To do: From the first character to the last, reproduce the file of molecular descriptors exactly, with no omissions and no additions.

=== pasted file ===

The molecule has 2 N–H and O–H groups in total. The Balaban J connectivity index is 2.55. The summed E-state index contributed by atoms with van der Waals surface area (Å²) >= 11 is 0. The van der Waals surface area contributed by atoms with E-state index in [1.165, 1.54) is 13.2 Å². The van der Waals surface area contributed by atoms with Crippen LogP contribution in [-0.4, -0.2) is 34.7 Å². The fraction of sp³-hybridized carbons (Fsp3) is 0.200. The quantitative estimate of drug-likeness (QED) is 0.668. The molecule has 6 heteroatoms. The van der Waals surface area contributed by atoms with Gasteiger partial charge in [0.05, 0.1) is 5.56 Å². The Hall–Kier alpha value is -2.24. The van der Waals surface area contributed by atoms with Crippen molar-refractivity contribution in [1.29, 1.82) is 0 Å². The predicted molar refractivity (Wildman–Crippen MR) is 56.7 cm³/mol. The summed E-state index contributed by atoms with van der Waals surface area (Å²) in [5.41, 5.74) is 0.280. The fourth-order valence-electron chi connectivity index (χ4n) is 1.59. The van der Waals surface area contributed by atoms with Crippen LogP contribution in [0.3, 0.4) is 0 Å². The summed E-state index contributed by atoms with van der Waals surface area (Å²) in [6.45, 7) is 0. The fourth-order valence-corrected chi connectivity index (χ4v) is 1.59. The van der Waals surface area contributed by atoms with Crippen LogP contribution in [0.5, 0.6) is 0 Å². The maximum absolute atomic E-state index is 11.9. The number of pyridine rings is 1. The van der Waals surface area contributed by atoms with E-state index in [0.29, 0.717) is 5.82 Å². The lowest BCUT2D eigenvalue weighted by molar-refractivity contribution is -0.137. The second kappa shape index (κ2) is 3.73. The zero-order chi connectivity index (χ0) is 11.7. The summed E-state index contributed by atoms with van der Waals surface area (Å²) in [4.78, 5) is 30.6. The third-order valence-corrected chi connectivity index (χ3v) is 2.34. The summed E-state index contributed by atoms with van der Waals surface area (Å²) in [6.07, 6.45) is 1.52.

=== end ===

The molecule has 2 N–H and O–H groups in total. The Balaban J connectivity index is 2.55. The summed E-state index contributed by atoms with van der Waals surface area (Å²) >= 11 is 0. The van der Waals surface area contributed by atoms with E-state index in [1.165, 1.54) is 13.2 Å². The van der Waals surface area contributed by atoms with Crippen LogP contribution in [-0.4, -0.2) is 34.7 Å². The fraction of sp³-hybridized carbons (Fsp3) is 0.200. The quantitative estimate of drug-likeness (QED) is 0.668. The molecule has 6 heteroatoms. The van der Waals surface area contributed by atoms with Gasteiger partial charge in [0.05, 0.1) is 5.56 Å². The Hall–Kier alpha value is -2.24. The van der Waals surface area contributed by atoms with Crippen molar-refractivity contribution in [1.29, 1.82) is 0 Å². The predicted molar refractivity (Wildman–Crippen MR) is 56.7 cm³/mol. The summed E-state index contributed by atoms with van der Waals surface area (Å²) in [5.41, 5.74) is 0.280. The fourth-order valence-electron chi connectivity index (χ4n) is 1.59. The van der Waals surface area contributed by atoms with Crippen LogP contribution in [0.3, 0.4) is 0 Å². The summed E-state index contributed by atoms with van der Waals surface area (Å²) in [6.45, 7) is 0. The fourth-order valence-corrected chi connectivity index (χ4v) is 1.59. The van der Waals surface area contributed by atoms with Crippen LogP contribution in [0.5, 0.6) is 0 Å². The maximum absolute atomic E-state index is 11.9. The number of pyridine rings is 1. The van der Waals surface area contributed by atoms with E-state index in [0.29, 0.717) is 5.82 Å². The lowest BCUT2D eigenvalue weighted by molar-refractivity contribution is -0.137. The second kappa shape index (κ2) is 3.73. The zero-order chi connectivity index (χ0) is 11.7. The summed E-state index contributed by atoms with van der Waals surface area (Å²) in [4.78, 5) is 30.6. The third-order valence-corrected chi connectivity index (χ3v) is 2.34. The summed E-state index contributed by atoms with van der Waals surface area (Å²) in [6.07, 6.45) is 1.52.